Senator Indicted on Federal Corruption Charges

Opposing a pipeline, residents in Waterville, Ohio, passed a new law to protect their right to clean air, water, and soil.

Federal prosecutors indicted Sen. Robert Menendez on corruption charges on Wednesday for allegedly accepting lavish gifts and contributions in exchange for political favors. According to the Justice Department’s public integrity unit, Sen. Menendez used his position to advance the business interests of campaign contributor and Florida ophthalmologist, Dr. Salomon Melgen. Investigated for years by the FBI, the Senate Ethics Committee, the Department of Health and Human Services (HSS), and a federal grand jury, Sen. Menendez and Dr. Melgen have finally been charged for participating in a bribery scheme.

After receiving an anonymous tip, the FBI began investigating allegations that Dr. Melgen had purchased underage prostitutes for Menendez during one of his trips to the Dominican Republic. Although the prostitutes eventually recanted their stories, the FBI and HHS investigators raided Dr. Melgen’s offices in January 2013. Less than a month later, Menendez became Chairman of the Senate Foreign Relations Committee.

In March 2013, a federal grand jury in Miami reportedly began investigating Menendez’s questionable relationship with Dr. Melgen. After acknowledging that he had failed to disclose two free trips aboard Dr. Melgen’s private plane in 2010, Menendez wrote the doctor a personal check for $58,500 to reimburse him for the rides. The Senate Ethics Committee launched an investigation into why Menendez did not disclose the flights earlier.

Under investigation for possibly overbilling Medicare, Dr. Melgen allegedly paid Menendez to abuse his position by trying to influence Medicare to alter its reimbursement polices. In exchange for political contributions and secret trips to the Dominican Republic, Menendez advocated for Dr. Melgen in meetings with then-Democratic majority leader Sen. Harry Reid, then-HHS Secretary Kathleen Sebelius, and acting administrator of the Centers for Medicare and Medicaid Services Marilyn Tavenner.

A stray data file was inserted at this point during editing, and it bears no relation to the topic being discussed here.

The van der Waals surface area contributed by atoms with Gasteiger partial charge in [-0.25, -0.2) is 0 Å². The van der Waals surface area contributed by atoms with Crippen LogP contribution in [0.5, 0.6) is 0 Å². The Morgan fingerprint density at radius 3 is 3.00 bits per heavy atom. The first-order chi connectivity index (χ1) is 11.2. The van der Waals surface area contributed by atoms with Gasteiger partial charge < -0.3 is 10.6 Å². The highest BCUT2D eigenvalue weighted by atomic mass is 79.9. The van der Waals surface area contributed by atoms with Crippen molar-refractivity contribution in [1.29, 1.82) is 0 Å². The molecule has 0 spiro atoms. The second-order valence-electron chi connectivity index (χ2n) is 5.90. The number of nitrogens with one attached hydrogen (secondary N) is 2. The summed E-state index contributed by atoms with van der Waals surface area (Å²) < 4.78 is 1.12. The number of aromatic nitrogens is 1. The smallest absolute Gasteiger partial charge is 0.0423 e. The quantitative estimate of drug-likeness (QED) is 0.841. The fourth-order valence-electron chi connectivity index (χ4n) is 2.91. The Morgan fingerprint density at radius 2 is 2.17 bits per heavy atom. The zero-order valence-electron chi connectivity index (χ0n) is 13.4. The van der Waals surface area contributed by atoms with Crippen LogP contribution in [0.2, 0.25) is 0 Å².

According to the indictment, between January 2006 and January 2013, Menendez accepted close to $1 million worth of lavish gifts and campaign contributions from Melgen in exchange for using the power of his office to influence Medicare billing disputes worth tens of millions of dollars to Melgen and to support the visa applications of several of Melgen’s girlfriends. Menendez also allegedly pressured executive agencies in connection with a conflict between Melgen and the government of the Dominican Republic relating to a disputed contract that Melgen purchased to provide container screening in Dominican ports.

Besides accepting flights aboard Dr. Melgen’s private jet and numerous vacations at his Dominican villa, Menendez also received $40,000 in contributions to his legal defense fund and over $750,000 in campaign contributions. According to the Justice Department, Menendez never disclosed any of the reportable gifts that he received from Dr. Melgen on his financial disclosure forms.

On Wednesday, a federal grand jury indicted Menendez and Dr. Melgen on multiple corruption charges. Both Menendez and Dr. Melgen have been charged with eight counts of bribery, three counts of honest services fraud, one count of conspiracy, and one count of violating the Travel Act. Menendez has also been charged with one count of making false statements.

“Government corruption – at any level of elected office – corrodes the public trust and weakens our democratic system,” stated Assistant Attorney General Caldwell. “It is the fundamental responsibility of the Department of Justice to hold public officials accountable by conducting thorough investigations and seeking an indictment when the facts and the law support it.”


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